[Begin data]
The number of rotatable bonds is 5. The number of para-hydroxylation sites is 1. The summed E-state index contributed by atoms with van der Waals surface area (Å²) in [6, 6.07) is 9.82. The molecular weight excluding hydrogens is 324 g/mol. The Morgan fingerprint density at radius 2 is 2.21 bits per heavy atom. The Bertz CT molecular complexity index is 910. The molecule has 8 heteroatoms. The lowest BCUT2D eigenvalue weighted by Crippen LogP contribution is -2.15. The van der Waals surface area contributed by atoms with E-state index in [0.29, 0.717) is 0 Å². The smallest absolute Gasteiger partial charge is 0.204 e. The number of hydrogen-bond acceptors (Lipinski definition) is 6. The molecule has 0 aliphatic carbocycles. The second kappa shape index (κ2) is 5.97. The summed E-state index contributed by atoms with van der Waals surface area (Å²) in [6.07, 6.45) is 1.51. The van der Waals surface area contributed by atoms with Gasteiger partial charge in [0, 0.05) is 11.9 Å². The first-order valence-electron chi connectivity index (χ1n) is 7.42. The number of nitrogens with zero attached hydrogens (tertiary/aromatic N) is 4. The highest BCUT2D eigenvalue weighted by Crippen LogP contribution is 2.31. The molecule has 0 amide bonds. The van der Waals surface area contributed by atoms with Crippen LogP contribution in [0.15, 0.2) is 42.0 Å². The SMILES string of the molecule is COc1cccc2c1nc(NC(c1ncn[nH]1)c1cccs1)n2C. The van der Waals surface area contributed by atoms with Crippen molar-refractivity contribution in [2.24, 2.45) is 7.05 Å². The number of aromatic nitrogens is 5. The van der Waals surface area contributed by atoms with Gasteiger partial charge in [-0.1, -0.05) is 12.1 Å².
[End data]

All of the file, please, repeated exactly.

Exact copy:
The number of rotatable bonds is 5. The number of para-hydroxylation sites is 1. The summed E-state index contributed by atoms with van der Waals surface area (Å²) in [6, 6.07) is 9.82. The molecular weight excluding hydrogens is 324 g/mol. The Morgan fingerprint density at radius 2 is 2.21 bits per heavy atom. The Bertz CT molecular complexity index is 910. The molecule has 8 heteroatoms. The lowest BCUT2D eigenvalue weighted by Crippen LogP contribution is -2.15. The van der Waals surface area contributed by atoms with E-state index in [0.29, 0.717) is 0 Å². The smallest absolute Gasteiger partial charge is 0.204 e. The number of hydrogen-bond acceptors (Lipinski definition) is 6. The molecule has 0 aliphatic carbocycles. The second kappa shape index (κ2) is 5.97. The summed E-state index contributed by atoms with van der Waals surface area (Å²) in [6.07, 6.45) is 1.51. The van der Waals surface area contributed by atoms with Gasteiger partial charge in [0, 0.05) is 11.9 Å². The first-order valence-electron chi connectivity index (χ1n) is 7.42. The number of nitrogens with zero attached hydrogens (tertiary/aromatic N) is 4. The highest BCUT2D eigenvalue weighted by Crippen LogP contribution is 2.31. The molecule has 0 amide bonds. The van der Waals surface area contributed by atoms with Crippen LogP contribution in [0.15, 0.2) is 42.0 Å². The SMILES string of the molecule is COc1cccc2c1nc(NC(c1ncn[nH]1)c1cccs1)n2C. The van der Waals surface area contributed by atoms with Crippen molar-refractivity contribution in [2.24, 2.45) is 7.05 Å². The number of aromatic nitrogens is 5. The van der Waals surface area contributed by atoms with Gasteiger partial charge in [-0.1, -0.05) is 12.1 Å².